I just now, I had a thought.

Back when I was seventeen, I suddenly discovered I had an uncle on my father’s side who lived in Sao Paolo. I went to visit, it was scary, and I was seventeen; most of my time was spent sitting on my uncle’s balcony, sipping tea and thinking deep seventeen-year-old thoughts.

Among the (execrable, thankfully lost to time) creative output I generated there was a poem about how it had all been said before.

Little did I know that people had been thinking this thought for at least 2200 years. (Terence, 2nd century BC) But I thought it, it felt profound, and I wrote a poem about it. It was later brought to my attention in an embarrassing conversation with my mom, and I ran and hid and ignored it.

That said, my fixation on novelty in artwork has remained mostly unchanged these past (jesus) thirteen years. If someone has done something before, pfft, big deal, been there, done that. Sweet fancy Moses, if more of humanity can’t get past this veni vidi vici stance on art then we’re fucked; we’re just plain fucked. Or perhaps we must all depend on the ignorance of youth, whereby nobody over 25 (who’s had anything to do with art history) will produce work.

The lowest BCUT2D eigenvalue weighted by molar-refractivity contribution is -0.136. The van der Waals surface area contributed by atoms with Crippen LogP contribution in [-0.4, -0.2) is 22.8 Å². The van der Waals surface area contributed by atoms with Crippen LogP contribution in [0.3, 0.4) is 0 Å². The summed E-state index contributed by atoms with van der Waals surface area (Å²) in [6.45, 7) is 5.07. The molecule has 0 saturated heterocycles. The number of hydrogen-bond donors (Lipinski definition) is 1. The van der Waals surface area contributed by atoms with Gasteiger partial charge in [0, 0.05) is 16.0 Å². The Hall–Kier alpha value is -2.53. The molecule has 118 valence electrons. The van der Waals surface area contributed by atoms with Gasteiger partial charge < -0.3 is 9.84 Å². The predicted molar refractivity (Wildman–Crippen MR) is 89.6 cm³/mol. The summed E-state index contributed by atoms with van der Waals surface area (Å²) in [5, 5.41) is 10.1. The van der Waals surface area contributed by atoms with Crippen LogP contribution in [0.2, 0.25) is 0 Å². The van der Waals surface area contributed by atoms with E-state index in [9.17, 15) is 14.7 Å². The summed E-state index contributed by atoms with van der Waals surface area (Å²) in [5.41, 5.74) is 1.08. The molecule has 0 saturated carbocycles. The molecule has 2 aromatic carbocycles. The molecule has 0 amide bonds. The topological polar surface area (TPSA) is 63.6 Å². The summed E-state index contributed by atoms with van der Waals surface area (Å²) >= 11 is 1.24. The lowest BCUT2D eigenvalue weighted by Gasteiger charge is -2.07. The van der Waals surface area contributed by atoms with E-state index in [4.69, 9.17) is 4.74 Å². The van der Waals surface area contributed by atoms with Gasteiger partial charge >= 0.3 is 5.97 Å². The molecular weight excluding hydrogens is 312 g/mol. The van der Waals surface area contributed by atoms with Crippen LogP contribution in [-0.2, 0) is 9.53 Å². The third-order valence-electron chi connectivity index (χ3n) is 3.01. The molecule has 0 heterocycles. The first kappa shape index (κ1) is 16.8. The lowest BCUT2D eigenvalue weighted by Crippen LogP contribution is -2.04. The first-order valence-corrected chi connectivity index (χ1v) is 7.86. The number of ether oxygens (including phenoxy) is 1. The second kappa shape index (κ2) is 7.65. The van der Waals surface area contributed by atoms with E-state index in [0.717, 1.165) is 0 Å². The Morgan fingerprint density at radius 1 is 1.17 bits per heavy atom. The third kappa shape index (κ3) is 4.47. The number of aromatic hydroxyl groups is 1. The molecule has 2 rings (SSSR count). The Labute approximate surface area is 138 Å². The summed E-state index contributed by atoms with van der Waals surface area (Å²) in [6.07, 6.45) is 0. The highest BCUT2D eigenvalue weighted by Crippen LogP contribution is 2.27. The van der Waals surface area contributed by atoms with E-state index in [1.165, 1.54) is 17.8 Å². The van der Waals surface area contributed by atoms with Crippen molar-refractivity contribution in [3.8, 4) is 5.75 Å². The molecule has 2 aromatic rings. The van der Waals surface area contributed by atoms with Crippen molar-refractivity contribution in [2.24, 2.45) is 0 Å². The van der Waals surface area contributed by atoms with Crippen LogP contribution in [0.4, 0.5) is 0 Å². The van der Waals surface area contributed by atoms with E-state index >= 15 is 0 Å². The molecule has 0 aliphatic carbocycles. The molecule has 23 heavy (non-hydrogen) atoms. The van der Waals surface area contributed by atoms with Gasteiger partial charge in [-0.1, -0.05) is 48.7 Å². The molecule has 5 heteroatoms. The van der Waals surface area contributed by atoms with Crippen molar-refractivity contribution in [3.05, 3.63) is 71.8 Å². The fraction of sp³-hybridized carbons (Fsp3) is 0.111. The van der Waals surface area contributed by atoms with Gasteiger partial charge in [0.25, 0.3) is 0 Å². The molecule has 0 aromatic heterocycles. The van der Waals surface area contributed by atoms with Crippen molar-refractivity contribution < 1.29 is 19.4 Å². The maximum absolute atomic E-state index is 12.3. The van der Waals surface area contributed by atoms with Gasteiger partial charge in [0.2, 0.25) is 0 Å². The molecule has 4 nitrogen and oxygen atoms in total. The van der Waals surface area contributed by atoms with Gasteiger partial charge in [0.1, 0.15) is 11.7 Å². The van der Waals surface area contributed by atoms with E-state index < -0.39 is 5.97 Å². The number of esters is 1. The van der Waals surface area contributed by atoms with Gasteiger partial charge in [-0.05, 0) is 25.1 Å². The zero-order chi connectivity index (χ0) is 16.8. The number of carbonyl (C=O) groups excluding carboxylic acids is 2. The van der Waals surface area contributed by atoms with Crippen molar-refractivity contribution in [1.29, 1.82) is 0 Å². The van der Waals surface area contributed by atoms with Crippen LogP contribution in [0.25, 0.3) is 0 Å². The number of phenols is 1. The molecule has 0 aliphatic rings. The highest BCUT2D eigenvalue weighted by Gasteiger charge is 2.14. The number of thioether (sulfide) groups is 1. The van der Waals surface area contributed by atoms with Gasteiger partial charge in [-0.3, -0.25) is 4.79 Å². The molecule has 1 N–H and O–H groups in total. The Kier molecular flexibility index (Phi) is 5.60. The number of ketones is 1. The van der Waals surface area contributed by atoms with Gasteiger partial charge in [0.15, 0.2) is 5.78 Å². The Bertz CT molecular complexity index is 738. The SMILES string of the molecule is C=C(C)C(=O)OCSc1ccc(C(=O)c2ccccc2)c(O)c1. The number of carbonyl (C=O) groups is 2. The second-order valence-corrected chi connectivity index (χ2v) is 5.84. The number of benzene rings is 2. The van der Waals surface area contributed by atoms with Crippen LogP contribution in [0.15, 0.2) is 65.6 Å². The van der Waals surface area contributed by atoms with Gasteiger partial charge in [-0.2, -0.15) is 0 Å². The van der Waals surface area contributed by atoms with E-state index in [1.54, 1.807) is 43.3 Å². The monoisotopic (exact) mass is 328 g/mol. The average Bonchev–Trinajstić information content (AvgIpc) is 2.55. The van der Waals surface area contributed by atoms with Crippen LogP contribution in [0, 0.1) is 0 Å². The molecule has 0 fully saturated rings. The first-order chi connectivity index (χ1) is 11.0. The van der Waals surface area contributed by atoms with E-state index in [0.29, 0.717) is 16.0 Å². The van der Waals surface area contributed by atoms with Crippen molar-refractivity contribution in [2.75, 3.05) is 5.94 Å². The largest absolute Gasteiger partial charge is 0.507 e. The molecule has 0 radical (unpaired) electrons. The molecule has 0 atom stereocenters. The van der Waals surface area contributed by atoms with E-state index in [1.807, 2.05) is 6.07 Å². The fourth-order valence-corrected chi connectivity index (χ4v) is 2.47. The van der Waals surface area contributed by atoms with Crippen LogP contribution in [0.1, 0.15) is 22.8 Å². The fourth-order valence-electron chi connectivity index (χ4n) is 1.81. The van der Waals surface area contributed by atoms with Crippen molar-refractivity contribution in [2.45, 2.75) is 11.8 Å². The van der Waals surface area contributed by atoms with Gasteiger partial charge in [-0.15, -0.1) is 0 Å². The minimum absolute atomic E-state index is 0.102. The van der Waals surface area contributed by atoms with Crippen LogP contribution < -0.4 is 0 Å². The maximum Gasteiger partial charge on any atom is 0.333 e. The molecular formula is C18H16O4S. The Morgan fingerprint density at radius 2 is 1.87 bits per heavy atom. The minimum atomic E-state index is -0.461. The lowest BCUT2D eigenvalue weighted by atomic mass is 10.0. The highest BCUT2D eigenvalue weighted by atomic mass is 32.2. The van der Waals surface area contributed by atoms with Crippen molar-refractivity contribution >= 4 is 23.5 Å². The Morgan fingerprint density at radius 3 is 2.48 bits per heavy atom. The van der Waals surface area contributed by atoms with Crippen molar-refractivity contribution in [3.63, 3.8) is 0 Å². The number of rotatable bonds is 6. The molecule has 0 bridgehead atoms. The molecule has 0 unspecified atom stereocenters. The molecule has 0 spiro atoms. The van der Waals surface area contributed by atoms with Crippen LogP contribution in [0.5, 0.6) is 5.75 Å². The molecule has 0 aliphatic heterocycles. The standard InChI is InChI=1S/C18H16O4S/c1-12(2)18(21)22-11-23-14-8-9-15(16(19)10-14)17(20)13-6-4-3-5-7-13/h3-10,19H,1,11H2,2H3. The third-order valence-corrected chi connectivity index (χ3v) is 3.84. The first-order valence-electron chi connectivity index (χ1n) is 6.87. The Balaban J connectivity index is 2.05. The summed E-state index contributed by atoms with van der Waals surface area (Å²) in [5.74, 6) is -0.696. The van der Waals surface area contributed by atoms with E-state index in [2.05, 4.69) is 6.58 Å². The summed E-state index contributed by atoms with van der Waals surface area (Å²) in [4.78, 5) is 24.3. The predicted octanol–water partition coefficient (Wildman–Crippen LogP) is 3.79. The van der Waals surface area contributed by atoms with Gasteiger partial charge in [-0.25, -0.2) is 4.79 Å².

1. If work has been produced before then why make it again?

2. There is a limited number of things people can create.

3. The internet brings these things together for everyone to experience.

4. I should hook a breathalyzer up to wordpress.

5. How will art continue to exist in this age of such rampant documentation/dissemination of knowledge?

6. Or should I have some faith that life will continue to change at a sufficient pace that art cannot possibly represent all the possible permutations thereof?

7. Or merely that art is an unanswerable question and will somehow, magically, socially, produce increasingly mutated documents based on a similarly fluid reality?

8. Enumeration of these points was a bad, bad idea.

* for example, do not visit booooooom.com/ unless you didn’t know that hipsters could use cameras